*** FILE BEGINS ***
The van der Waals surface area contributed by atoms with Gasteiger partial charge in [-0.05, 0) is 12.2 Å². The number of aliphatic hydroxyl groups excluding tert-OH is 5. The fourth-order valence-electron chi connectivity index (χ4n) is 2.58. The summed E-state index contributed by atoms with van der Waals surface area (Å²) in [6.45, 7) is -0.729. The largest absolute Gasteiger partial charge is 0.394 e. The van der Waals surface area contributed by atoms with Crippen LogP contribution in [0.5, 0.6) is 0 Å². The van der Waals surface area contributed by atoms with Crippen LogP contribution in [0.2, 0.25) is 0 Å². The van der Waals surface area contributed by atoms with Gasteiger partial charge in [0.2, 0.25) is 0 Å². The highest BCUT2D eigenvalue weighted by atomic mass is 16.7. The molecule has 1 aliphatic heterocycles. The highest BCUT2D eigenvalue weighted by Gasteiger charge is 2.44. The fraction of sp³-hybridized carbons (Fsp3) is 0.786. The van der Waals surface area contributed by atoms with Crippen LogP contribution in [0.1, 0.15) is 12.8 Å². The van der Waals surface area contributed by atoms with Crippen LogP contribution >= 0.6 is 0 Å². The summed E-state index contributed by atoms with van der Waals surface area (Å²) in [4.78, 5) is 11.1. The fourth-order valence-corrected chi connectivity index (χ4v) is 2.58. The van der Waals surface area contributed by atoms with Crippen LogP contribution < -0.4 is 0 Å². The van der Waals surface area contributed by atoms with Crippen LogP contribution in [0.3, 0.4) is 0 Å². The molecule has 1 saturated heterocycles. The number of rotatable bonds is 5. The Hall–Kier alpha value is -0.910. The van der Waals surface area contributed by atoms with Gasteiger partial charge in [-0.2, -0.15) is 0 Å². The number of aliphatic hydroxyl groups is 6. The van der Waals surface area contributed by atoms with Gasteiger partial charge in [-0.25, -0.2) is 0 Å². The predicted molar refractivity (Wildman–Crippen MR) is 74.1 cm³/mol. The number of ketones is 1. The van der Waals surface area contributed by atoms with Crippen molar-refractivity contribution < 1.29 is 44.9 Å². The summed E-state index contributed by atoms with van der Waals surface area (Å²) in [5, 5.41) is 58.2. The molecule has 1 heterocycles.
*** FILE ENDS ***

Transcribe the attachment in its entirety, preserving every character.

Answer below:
The van der Waals surface area contributed by atoms with Gasteiger partial charge in [-0.05, 0) is 12.2 Å². The number of aliphatic hydroxyl groups excluding tert-OH is 5. The fourth-order valence-electron chi connectivity index (χ4n) is 2.58. The summed E-state index contributed by atoms with van der Waals surface area (Å²) in [6.45, 7) is -0.729. The largest absolute Gasteiger partial charge is 0.394 e. The van der Waals surface area contributed by atoms with Crippen LogP contribution in [0.5, 0.6) is 0 Å². The van der Waals surface area contributed by atoms with Crippen LogP contribution in [0.2, 0.25) is 0 Å². The van der Waals surface area contributed by atoms with Gasteiger partial charge in [0.2, 0.25) is 0 Å². The highest BCUT2D eigenvalue weighted by atomic mass is 16.7. The molecule has 1 aliphatic heterocycles. The highest BCUT2D eigenvalue weighted by Gasteiger charge is 2.44. The fraction of sp³-hybridized carbons (Fsp3) is 0.786. The van der Waals surface area contributed by atoms with Crippen LogP contribution in [0.1, 0.15) is 12.8 Å². The van der Waals surface area contributed by atoms with Crippen LogP contribution >= 0.6 is 0 Å². The summed E-state index contributed by atoms with van der Waals surface area (Å²) in [4.78, 5) is 11.1. The fourth-order valence-corrected chi connectivity index (χ4v) is 2.58. The van der Waals surface area contributed by atoms with Crippen LogP contribution < -0.4 is 0 Å². The van der Waals surface area contributed by atoms with Crippen LogP contribution in [0.3, 0.4) is 0 Å². The molecule has 1 saturated heterocycles. The number of rotatable bonds is 5. The Hall–Kier alpha value is -0.910. The van der Waals surface area contributed by atoms with Gasteiger partial charge in [-0.2, -0.15) is 0 Å². The number of aliphatic hydroxyl groups is 6. The van der Waals surface area contributed by atoms with Gasteiger partial charge in [-0.25, -0.2) is 0 Å². The predicted molar refractivity (Wildman–Crippen MR) is 74.1 cm³/mol. The number of ketones is 1. The van der Waals surface area contributed by atoms with Crippen molar-refractivity contribution < 1.29 is 44.9 Å². The summed E-state index contributed by atoms with van der Waals surface area (Å²) in [5, 5.41) is 58.2. The molecule has 1 heterocycles.